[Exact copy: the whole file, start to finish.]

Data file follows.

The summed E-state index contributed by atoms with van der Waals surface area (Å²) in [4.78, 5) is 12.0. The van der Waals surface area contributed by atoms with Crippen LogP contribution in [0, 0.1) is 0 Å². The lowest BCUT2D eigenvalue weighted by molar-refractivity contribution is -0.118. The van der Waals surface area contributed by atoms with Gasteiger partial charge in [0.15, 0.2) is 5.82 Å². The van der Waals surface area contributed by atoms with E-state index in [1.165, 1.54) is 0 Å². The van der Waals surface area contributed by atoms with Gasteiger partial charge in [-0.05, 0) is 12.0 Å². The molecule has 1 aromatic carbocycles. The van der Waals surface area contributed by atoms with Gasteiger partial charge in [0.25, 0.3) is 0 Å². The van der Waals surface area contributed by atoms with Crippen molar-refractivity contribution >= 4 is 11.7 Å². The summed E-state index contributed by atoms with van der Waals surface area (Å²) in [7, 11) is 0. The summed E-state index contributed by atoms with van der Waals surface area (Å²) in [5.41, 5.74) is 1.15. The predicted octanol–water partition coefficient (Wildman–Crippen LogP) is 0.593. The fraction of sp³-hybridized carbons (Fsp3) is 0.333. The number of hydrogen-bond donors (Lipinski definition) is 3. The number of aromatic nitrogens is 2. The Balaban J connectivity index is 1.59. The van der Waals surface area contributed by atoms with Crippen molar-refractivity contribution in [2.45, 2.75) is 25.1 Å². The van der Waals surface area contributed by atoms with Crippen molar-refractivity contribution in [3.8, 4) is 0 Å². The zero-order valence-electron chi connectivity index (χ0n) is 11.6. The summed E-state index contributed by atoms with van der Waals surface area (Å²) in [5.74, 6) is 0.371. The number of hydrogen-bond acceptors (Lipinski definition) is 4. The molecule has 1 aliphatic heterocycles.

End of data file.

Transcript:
The summed E-state index contributed by atoms with van der Waals surface area (Å²) in [4.78, 5) is 12.0. The van der Waals surface area contributed by atoms with Crippen LogP contribution in [0, 0.1) is 0 Å². The lowest BCUT2D eigenvalue weighted by molar-refractivity contribution is -0.118. The van der Waals surface area contributed by atoms with Gasteiger partial charge in [0.15, 0.2) is 5.82 Å². The van der Waals surface area contributed by atoms with E-state index in [1.165, 1.54) is 0 Å². The van der Waals surface area contributed by atoms with Gasteiger partial charge in [-0.05, 0) is 12.0 Å². The molecule has 1 aromatic carbocycles. The van der Waals surface area contributed by atoms with Gasteiger partial charge in [0.25, 0.3) is 0 Å². The van der Waals surface area contributed by atoms with Crippen molar-refractivity contribution >= 4 is 11.7 Å². The summed E-state index contributed by atoms with van der Waals surface area (Å²) in [7, 11) is 0. The summed E-state index contributed by atoms with van der Waals surface area (Å²) in [5.41, 5.74) is 1.15. The predicted octanol–water partition coefficient (Wildman–Crippen LogP) is 0.593. The fraction of sp³-hybridized carbons (Fsp3) is 0.333. The number of hydrogen-bond donors (Lipinski definition) is 3. The number of aromatic nitrogens is 2. The Balaban J connectivity index is 1.59. The van der Waals surface area contributed by atoms with Crippen molar-refractivity contribution in [2.45, 2.75) is 25.1 Å². The van der Waals surface area contributed by atoms with Crippen molar-refractivity contribution in [3.8, 4) is 0 Å². The zero-order valence-electron chi connectivity index (χ0n) is 11.6. The summed E-state index contributed by atoms with van der Waals surface area (Å²) in [5.74, 6) is 0.371. The number of hydrogen-bond acceptors (Lipinski definition) is 4. The molecule has 1 aliphatic heterocycles.